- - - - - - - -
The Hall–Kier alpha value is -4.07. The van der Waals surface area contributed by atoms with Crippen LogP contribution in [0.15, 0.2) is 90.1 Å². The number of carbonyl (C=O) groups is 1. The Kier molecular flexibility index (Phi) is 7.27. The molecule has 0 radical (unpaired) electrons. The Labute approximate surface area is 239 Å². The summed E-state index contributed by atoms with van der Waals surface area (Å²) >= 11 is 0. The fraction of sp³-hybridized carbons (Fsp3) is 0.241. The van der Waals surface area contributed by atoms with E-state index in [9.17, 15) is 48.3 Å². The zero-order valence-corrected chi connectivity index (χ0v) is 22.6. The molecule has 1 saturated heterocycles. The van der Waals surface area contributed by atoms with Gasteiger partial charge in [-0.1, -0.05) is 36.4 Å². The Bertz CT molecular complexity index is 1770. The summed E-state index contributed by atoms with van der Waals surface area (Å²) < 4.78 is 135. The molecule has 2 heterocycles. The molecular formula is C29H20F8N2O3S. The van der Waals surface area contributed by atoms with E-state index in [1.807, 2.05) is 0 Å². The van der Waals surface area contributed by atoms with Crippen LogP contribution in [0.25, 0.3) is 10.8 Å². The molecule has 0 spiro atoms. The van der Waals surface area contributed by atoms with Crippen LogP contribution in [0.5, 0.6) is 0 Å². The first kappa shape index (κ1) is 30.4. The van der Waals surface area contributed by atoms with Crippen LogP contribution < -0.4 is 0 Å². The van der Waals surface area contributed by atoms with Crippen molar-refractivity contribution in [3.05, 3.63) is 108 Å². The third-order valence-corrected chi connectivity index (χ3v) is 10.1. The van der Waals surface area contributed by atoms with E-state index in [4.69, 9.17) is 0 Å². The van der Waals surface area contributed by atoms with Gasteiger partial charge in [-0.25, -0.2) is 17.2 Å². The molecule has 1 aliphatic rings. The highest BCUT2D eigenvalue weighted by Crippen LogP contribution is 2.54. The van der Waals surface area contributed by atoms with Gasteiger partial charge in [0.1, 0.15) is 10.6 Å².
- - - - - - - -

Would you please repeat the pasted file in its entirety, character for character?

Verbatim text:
The Hall–Kier alpha value is -4.07. The van der Waals surface area contributed by atoms with Crippen LogP contribution in [0.15, 0.2) is 90.1 Å². The number of carbonyl (C=O) groups is 1. The Kier molecular flexibility index (Phi) is 7.27. The molecule has 0 radical (unpaired) electrons. The Labute approximate surface area is 239 Å². The summed E-state index contributed by atoms with van der Waals surface area (Å²) >= 11 is 0. The fraction of sp³-hybridized carbons (Fsp3) is 0.241. The van der Waals surface area contributed by atoms with E-state index in [9.17, 15) is 48.3 Å². The zero-order valence-corrected chi connectivity index (χ0v) is 22.6. The molecule has 1 saturated heterocycles. The van der Waals surface area contributed by atoms with Gasteiger partial charge in [-0.1, -0.05) is 36.4 Å². The Bertz CT molecular complexity index is 1770. The summed E-state index contributed by atoms with van der Waals surface area (Å²) < 4.78 is 135. The molecule has 2 heterocycles. The molecular formula is C29H20F8N2O3S. The van der Waals surface area contributed by atoms with E-state index in [1.807, 2.05) is 0 Å². The van der Waals surface area contributed by atoms with Crippen LogP contribution in [0.25, 0.3) is 10.8 Å². The molecule has 0 spiro atoms. The van der Waals surface area contributed by atoms with Crippen LogP contribution in [0.5, 0.6) is 0 Å². The first kappa shape index (κ1) is 30.4. The van der Waals surface area contributed by atoms with Crippen LogP contribution < -0.4 is 0 Å². The van der Waals surface area contributed by atoms with Crippen molar-refractivity contribution in [3.05, 3.63) is 108 Å². The third-order valence-corrected chi connectivity index (χ3v) is 10.1. The van der Waals surface area contributed by atoms with E-state index in [4.69, 9.17) is 0 Å². The van der Waals surface area contributed by atoms with Gasteiger partial charge in [-0.25, -0.2) is 17.2 Å². The molecule has 1 aliphatic rings. The highest BCUT2D eigenvalue weighted by Crippen LogP contribution is 2.54. The van der Waals surface area contributed by atoms with Gasteiger partial charge in [0.1, 0.15) is 10.6 Å².